Prometheus Laboratories, Mental Steps, and Printed Matter

Abstract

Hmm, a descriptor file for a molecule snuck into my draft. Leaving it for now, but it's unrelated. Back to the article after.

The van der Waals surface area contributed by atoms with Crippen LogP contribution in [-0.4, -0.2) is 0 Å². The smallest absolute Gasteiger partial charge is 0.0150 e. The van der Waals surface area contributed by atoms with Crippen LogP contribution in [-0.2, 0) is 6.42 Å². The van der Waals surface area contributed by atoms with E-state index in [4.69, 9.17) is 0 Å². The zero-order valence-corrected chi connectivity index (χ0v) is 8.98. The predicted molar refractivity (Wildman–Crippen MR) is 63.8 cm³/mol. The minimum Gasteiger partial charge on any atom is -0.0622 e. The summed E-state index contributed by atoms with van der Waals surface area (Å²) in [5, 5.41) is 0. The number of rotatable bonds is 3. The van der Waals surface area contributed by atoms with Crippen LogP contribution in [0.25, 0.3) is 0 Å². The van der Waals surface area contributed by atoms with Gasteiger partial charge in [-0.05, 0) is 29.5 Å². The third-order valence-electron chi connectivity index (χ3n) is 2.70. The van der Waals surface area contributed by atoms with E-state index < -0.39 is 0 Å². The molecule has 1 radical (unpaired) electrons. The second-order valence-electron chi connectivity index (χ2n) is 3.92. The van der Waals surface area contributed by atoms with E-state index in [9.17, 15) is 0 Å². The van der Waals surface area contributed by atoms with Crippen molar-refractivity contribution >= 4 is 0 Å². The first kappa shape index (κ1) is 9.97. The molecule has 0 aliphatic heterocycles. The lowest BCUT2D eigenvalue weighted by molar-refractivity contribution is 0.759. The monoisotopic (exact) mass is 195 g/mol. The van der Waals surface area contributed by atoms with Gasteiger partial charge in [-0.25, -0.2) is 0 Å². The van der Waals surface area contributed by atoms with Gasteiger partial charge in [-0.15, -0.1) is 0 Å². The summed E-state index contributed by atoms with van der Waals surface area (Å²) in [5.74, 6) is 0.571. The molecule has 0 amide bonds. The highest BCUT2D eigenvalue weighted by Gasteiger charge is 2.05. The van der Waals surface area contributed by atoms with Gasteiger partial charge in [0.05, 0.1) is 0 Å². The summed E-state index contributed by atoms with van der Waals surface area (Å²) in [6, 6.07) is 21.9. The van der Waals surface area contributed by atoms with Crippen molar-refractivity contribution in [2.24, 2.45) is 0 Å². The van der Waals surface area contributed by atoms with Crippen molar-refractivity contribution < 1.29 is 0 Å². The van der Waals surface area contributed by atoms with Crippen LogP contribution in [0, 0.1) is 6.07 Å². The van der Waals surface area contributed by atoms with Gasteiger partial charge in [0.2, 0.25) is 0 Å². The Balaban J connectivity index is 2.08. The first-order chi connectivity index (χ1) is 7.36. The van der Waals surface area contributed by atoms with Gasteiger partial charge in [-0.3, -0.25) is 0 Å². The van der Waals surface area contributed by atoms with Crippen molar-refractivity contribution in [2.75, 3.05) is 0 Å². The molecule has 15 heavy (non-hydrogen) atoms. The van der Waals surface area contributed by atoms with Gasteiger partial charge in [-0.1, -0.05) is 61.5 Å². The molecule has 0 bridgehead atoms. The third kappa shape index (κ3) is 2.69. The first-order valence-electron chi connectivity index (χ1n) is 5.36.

This article identifies connections between the Supreme Court’s recent opinion in Mayo Collaborative Services v. Prometheus Laboratories and two doctrines that federal appellate courts have used to curb the reach of patent protection: the historical mental steps doctrine and the contemporary printed matter doctrine. These connections suggest a new way of thinking about what the Court is doing in its Prometheus Laboratories opinion. On its rhetorical surface, the opinion clearly addresses the role that “laws of nature” have long played in restricting the reach of patentable subject matter. However, beneath its laws-of-nature rhetoric, Prometheus Laboratories can also be construed as a case that explores the impact of the unpatentability of the human mind on the reach of patent protection. The Court’s Prometheus Laboratories opinion resonates strongly with both historical limits on the patentability of newly invented mental processes (mental steps) and contemporary limits on the patentability of information that is meaningful to the human mind (printed matter).